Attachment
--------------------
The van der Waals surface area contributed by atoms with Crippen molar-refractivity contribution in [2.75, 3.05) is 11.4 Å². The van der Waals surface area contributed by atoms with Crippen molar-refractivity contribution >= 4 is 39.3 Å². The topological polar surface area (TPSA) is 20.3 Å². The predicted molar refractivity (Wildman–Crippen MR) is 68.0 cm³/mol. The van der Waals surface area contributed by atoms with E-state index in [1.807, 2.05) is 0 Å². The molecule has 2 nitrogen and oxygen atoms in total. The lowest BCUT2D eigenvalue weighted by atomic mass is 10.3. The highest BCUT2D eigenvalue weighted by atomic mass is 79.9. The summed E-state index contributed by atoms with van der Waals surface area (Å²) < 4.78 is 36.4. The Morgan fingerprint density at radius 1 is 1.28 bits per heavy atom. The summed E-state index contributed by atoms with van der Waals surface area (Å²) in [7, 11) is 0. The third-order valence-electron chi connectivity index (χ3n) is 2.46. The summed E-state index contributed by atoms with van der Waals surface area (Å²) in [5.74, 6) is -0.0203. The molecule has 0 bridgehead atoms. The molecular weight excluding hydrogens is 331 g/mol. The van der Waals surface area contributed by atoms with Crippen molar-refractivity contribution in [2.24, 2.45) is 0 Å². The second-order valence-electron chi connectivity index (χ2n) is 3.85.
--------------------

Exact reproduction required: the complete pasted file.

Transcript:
The van der Waals surface area contributed by atoms with Crippen molar-refractivity contribution in [2.75, 3.05) is 11.4 Å². The van der Waals surface area contributed by atoms with Crippen molar-refractivity contribution >= 4 is 39.3 Å². The topological polar surface area (TPSA) is 20.3 Å². The predicted molar refractivity (Wildman–Crippen MR) is 68.0 cm³/mol. The van der Waals surface area contributed by atoms with E-state index in [1.807, 2.05) is 0 Å². The molecule has 2 nitrogen and oxygen atoms in total. The lowest BCUT2D eigenvalue weighted by atomic mass is 10.3. The highest BCUT2D eigenvalue weighted by atomic mass is 79.9. The summed E-state index contributed by atoms with van der Waals surface area (Å²) < 4.78 is 36.4. The Morgan fingerprint density at radius 1 is 1.28 bits per heavy atom. The summed E-state index contributed by atoms with van der Waals surface area (Å²) in [7, 11) is 0. The third-order valence-electron chi connectivity index (χ3n) is 2.46. The summed E-state index contributed by atoms with van der Waals surface area (Å²) in [5.74, 6) is -0.0203. The molecule has 0 bridgehead atoms. The molecular weight excluding hydrogens is 331 g/mol. The van der Waals surface area contributed by atoms with Crippen molar-refractivity contribution in [2.24, 2.45) is 0 Å². The second-order valence-electron chi connectivity index (χ2n) is 3.85.